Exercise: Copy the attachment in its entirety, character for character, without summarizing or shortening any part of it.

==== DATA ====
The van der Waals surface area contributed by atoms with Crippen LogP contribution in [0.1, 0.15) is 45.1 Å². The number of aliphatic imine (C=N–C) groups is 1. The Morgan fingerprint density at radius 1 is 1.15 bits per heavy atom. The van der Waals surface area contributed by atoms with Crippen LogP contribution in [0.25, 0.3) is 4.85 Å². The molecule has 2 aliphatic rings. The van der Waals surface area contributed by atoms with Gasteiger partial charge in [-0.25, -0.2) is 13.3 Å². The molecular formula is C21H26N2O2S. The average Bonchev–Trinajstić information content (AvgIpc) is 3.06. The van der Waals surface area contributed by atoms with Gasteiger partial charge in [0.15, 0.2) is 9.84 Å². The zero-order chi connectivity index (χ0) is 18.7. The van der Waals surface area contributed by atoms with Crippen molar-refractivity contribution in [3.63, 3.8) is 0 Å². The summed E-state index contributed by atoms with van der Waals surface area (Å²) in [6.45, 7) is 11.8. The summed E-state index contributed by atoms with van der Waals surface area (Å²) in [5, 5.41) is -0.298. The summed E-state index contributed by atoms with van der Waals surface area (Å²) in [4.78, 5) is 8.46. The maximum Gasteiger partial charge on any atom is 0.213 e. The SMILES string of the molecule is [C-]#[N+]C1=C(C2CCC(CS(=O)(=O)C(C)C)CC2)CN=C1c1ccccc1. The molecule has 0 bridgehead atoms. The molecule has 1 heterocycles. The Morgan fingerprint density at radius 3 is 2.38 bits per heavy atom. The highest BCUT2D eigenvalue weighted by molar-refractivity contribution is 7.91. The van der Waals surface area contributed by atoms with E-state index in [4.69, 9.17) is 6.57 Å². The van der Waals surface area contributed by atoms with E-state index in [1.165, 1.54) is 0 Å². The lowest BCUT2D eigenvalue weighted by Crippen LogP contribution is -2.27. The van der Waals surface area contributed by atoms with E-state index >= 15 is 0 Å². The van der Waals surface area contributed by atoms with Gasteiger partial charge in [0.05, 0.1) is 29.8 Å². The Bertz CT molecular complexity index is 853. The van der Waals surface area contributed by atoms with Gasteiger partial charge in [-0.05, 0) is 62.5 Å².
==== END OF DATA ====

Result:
The van der Waals surface area contributed by atoms with Crippen LogP contribution in [0.1, 0.15) is 45.1 Å². The number of aliphatic imine (C=N–C) groups is 1. The Morgan fingerprint density at radius 1 is 1.15 bits per heavy atom. The van der Waals surface area contributed by atoms with Crippen LogP contribution in [0.25, 0.3) is 4.85 Å². The molecule has 2 aliphatic rings. The van der Waals surface area contributed by atoms with Gasteiger partial charge in [-0.25, -0.2) is 13.3 Å². The molecular formula is C21H26N2O2S. The average Bonchev–Trinajstić information content (AvgIpc) is 3.06. The van der Waals surface area contributed by atoms with Gasteiger partial charge in [0.15, 0.2) is 9.84 Å². The zero-order chi connectivity index (χ0) is 18.7. The van der Waals surface area contributed by atoms with Crippen molar-refractivity contribution in [3.63, 3.8) is 0 Å². The summed E-state index contributed by atoms with van der Waals surface area (Å²) in [6.45, 7) is 11.8. The summed E-state index contributed by atoms with van der Waals surface area (Å²) in [5, 5.41) is -0.298. The summed E-state index contributed by atoms with van der Waals surface area (Å²) in [4.78, 5) is 8.46. The maximum Gasteiger partial charge on any atom is 0.213 e. The SMILES string of the molecule is [C-]#[N+]C1=C(C2CCC(CS(=O)(=O)C(C)C)CC2)CN=C1c1ccccc1. The molecule has 0 bridgehead atoms. The molecule has 1 heterocycles. The Morgan fingerprint density at radius 3 is 2.38 bits per heavy atom. The highest BCUT2D eigenvalue weighted by molar-refractivity contribution is 7.91. The van der Waals surface area contributed by atoms with E-state index in [4.69, 9.17) is 6.57 Å². The van der Waals surface area contributed by atoms with E-state index in [1.165, 1.54) is 0 Å². The lowest BCUT2D eigenvalue weighted by Crippen LogP contribution is -2.27. The van der Waals surface area contributed by atoms with E-state index >= 15 is 0 Å². The van der Waals surface area contributed by atoms with Gasteiger partial charge in [0.05, 0.1) is 29.8 Å². The Bertz CT molecular complexity index is 853. The van der Waals surface area contributed by atoms with Gasteiger partial charge in [-0.05, 0) is 62.5 Å².